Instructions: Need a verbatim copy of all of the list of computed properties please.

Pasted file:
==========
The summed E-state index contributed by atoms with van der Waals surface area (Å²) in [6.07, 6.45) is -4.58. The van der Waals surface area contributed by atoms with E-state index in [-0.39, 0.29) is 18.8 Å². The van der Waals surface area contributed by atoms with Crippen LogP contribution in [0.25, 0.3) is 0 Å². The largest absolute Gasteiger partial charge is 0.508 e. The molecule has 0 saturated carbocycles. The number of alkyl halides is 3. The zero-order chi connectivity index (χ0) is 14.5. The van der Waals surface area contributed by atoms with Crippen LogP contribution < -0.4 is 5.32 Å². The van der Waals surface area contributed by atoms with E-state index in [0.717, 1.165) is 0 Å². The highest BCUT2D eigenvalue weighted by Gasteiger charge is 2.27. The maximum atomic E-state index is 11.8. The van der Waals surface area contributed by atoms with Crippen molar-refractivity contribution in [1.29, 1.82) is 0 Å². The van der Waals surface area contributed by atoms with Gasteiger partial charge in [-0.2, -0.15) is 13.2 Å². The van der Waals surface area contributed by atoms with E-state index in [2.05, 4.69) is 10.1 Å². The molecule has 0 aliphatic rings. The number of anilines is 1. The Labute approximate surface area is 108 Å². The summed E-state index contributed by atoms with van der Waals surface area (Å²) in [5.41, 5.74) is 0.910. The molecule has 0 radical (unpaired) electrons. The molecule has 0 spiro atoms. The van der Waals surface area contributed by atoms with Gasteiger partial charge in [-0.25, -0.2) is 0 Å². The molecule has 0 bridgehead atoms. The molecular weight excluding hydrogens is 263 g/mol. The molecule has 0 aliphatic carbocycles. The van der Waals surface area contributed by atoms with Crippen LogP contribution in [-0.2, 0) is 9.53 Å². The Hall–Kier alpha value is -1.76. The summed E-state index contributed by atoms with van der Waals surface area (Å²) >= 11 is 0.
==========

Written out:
The summed E-state index contributed by atoms with van der Waals surface area (Å²) in [6.07, 6.45) is -4.58. The van der Waals surface area contributed by atoms with E-state index in [-0.39, 0.29) is 18.8 Å². The van der Waals surface area contributed by atoms with Crippen LogP contribution in [0.25, 0.3) is 0 Å². The largest absolute Gasteiger partial charge is 0.508 e. The molecule has 0 saturated carbocycles. The number of alkyl halides is 3. The zero-order chi connectivity index (χ0) is 14.5. The van der Waals surface area contributed by atoms with Crippen LogP contribution < -0.4 is 5.32 Å². The van der Waals surface area contributed by atoms with E-state index in [0.717, 1.165) is 0 Å². The highest BCUT2D eigenvalue weighted by Gasteiger charge is 2.27. The maximum atomic E-state index is 11.8. The van der Waals surface area contributed by atoms with Crippen molar-refractivity contribution in [1.29, 1.82) is 0 Å². The van der Waals surface area contributed by atoms with Gasteiger partial charge in [-0.2, -0.15) is 13.2 Å². The van der Waals surface area contributed by atoms with E-state index in [2.05, 4.69) is 10.1 Å². The molecule has 0 aliphatic rings. The number of anilines is 1. The Labute approximate surface area is 108 Å². The summed E-state index contributed by atoms with van der Waals surface area (Å²) in [5.41, 5.74) is 0.910. The molecule has 0 radical (unpaired) electrons. The molecule has 0 spiro atoms. The van der Waals surface area contributed by atoms with Gasteiger partial charge in [-0.25, -0.2) is 0 Å². The molecule has 0 bridgehead atoms. The molecular weight excluding hydrogens is 263 g/mol. The molecule has 0 aliphatic carbocycles. The van der Waals surface area contributed by atoms with Crippen LogP contribution in [-0.2, 0) is 9.53 Å². The Hall–Kier alpha value is -1.76. The summed E-state index contributed by atoms with van der Waals surface area (Å²) >= 11 is 0.